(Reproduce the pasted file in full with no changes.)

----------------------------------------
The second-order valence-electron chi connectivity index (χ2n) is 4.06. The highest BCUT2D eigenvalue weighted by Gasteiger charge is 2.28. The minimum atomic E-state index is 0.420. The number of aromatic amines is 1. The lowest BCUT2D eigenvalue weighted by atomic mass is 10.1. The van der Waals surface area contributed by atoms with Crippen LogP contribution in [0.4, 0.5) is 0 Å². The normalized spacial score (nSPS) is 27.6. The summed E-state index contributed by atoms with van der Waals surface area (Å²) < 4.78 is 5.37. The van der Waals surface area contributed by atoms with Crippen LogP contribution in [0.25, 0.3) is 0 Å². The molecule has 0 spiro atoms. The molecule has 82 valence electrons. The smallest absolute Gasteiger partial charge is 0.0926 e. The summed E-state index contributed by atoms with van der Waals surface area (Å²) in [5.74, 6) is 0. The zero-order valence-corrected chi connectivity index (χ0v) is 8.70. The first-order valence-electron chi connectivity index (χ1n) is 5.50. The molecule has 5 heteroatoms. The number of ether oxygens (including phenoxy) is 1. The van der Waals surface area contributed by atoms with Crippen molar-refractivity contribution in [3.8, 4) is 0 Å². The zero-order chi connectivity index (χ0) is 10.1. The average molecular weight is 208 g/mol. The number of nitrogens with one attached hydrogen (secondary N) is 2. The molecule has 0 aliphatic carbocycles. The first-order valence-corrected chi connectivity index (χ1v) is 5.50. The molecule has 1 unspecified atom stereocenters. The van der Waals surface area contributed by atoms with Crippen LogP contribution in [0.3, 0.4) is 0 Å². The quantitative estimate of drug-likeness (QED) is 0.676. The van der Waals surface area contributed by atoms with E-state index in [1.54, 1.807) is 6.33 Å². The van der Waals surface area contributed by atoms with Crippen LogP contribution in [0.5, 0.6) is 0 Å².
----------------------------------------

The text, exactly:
The second-order valence-electron chi connectivity index (χ2n) is 4.06. The highest BCUT2D eigenvalue weighted by Gasteiger charge is 2.28. The minimum atomic E-state index is 0.420. The number of aromatic amines is 1. The lowest BCUT2D eigenvalue weighted by atomic mass is 10.1. The van der Waals surface area contributed by atoms with Crippen LogP contribution in [0.4, 0.5) is 0 Å². The normalized spacial score (nSPS) is 27.6. The summed E-state index contributed by atoms with van der Waals surface area (Å²) < 4.78 is 5.37. The van der Waals surface area contributed by atoms with Crippen LogP contribution in [0.25, 0.3) is 0 Å². The molecule has 0 spiro atoms. The molecule has 82 valence electrons. The smallest absolute Gasteiger partial charge is 0.0926 e. The summed E-state index contributed by atoms with van der Waals surface area (Å²) in [5.74, 6) is 0. The zero-order valence-corrected chi connectivity index (χ0v) is 8.70. The first-order valence-electron chi connectivity index (χ1n) is 5.50. The molecule has 5 heteroatoms. The number of ether oxygens (including phenoxy) is 1. The van der Waals surface area contributed by atoms with Crippen molar-refractivity contribution in [3.8, 4) is 0 Å². The zero-order chi connectivity index (χ0) is 10.1. The average molecular weight is 208 g/mol. The number of nitrogens with one attached hydrogen (secondary N) is 2. The molecule has 0 aliphatic carbocycles. The first-order valence-corrected chi connectivity index (χ1v) is 5.50. The molecule has 1 unspecified atom stereocenters. The van der Waals surface area contributed by atoms with Crippen LogP contribution in [0.3, 0.4) is 0 Å². The quantitative estimate of drug-likeness (QED) is 0.676. The van der Waals surface area contributed by atoms with E-state index in [1.54, 1.807) is 6.33 Å². The van der Waals surface area contributed by atoms with Crippen LogP contribution in [0.5, 0.6) is 0 Å².